Think about people in your social circle or in your extended family who have children a little older or younger than yours and see if you can work something out. Even if it’s only an occasional swap, the savings can be substantial. We’re talking clothing for free here!
“One man’s junk is another man’s treasure”—only sometimes it isn’t even junk! You may not find your child’s “Sunday best” here, but rest assured you’ll find just about everything else. They’re especially good for summer clothes, when you’re mostly buying shorts and tee shirts, and they always have plenty of them at very low prices.
We’ve gotten gently-used brand name polo shirts—Nautica, Chaps, American Eagle Outfitters, you name it—for well under five dollars. Somehow I’ve never felt as bad when my son ruins one of those than I would if we’d paid $30 to $40 at the mall.
It does take more time to shop for the right clothing at thrift stores because each item is one of a kind. But that can be worked around by spending a few hours once or twice each month and buying as you find what you like. Buy each child a couple of outfits at the mall, then fill out the rest of their wardrobes at thrift stores.
Goodwill has thrift stores all over the country, but there are some privately run shops that are good sources as well.
Recovering Clothing Money on the Back End
When you have kids you’ll accumulate an incredible amount of clothing over the years, so it only makes sense to try and recover some of the cost on the back end. You’ll never get anything near full price for used clothing, but you can make at least a little bit, and that can make a difference. Try these to recover at least some of the money you paid up front.
- Garage sales. A couple of sales each year can generate a nice return on your children’s old clothing. Selling age-specific clothes by the box or bag can be more effective than offering individual items. For example, a box of clothing for a three year old girl with a price of $10 for the lot may be a good deal for a family with a girl that age.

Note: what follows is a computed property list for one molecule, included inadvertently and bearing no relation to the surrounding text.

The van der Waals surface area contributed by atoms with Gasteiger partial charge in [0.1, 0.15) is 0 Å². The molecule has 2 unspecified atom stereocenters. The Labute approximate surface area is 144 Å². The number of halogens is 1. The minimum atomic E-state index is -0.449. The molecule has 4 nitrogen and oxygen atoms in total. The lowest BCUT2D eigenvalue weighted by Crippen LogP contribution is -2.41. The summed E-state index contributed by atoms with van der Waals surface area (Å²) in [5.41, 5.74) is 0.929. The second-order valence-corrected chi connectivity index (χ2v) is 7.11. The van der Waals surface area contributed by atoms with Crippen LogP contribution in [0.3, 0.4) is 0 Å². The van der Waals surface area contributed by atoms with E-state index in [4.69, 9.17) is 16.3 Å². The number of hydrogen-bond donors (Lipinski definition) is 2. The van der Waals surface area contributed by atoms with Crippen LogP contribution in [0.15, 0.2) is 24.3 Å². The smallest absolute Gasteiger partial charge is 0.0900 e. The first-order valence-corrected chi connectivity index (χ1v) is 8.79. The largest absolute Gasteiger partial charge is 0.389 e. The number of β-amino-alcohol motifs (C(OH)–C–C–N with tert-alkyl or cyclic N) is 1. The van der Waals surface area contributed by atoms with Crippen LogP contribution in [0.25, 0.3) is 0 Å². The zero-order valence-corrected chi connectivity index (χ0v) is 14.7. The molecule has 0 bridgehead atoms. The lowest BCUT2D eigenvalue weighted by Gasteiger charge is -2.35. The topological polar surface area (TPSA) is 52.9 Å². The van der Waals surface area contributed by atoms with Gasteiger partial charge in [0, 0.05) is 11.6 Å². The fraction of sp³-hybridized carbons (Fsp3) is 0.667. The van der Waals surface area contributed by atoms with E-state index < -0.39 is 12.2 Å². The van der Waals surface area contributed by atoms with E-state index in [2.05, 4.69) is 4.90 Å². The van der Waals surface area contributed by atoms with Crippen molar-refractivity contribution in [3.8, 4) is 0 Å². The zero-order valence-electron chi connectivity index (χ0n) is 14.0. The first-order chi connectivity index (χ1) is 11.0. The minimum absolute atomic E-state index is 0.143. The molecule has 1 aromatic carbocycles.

- Ebay. For better outfits that can be sold at higher prices, Ebay can usually bring a better price.
- Consignment stores. Excellent venue for items that are boutique quality. The stores tend to cherry pick only items that they think will sell and then it can take a while before it actually does. But there’s no hurry, so take a shot.
- Charity clothing drives. You won’t make any money on these up front but they can add up at tax time. For example, let’s say that over the course of the year, you donate 10 bags of children’s clothing assigning a value of $25 per bag. That’s $250 in charitable deductions that you can claim on your tax return. If you’re in the 28% tax bracket, your taxes will be reduced by $70. Not a bad return on ten bags of clothing you weren’t using anyway!
If you purchase a lot of your children’s clothing at thrift stores you might actually find that you’re selling it for something very close to what you paid for it. That can come close to children’s clothing for free! A worthy goal—don’t you think?
Have you ever tried any of these? Are there other ways you’re saving money on buying clothing for your kids?
Photo by Pink Sherbet Photography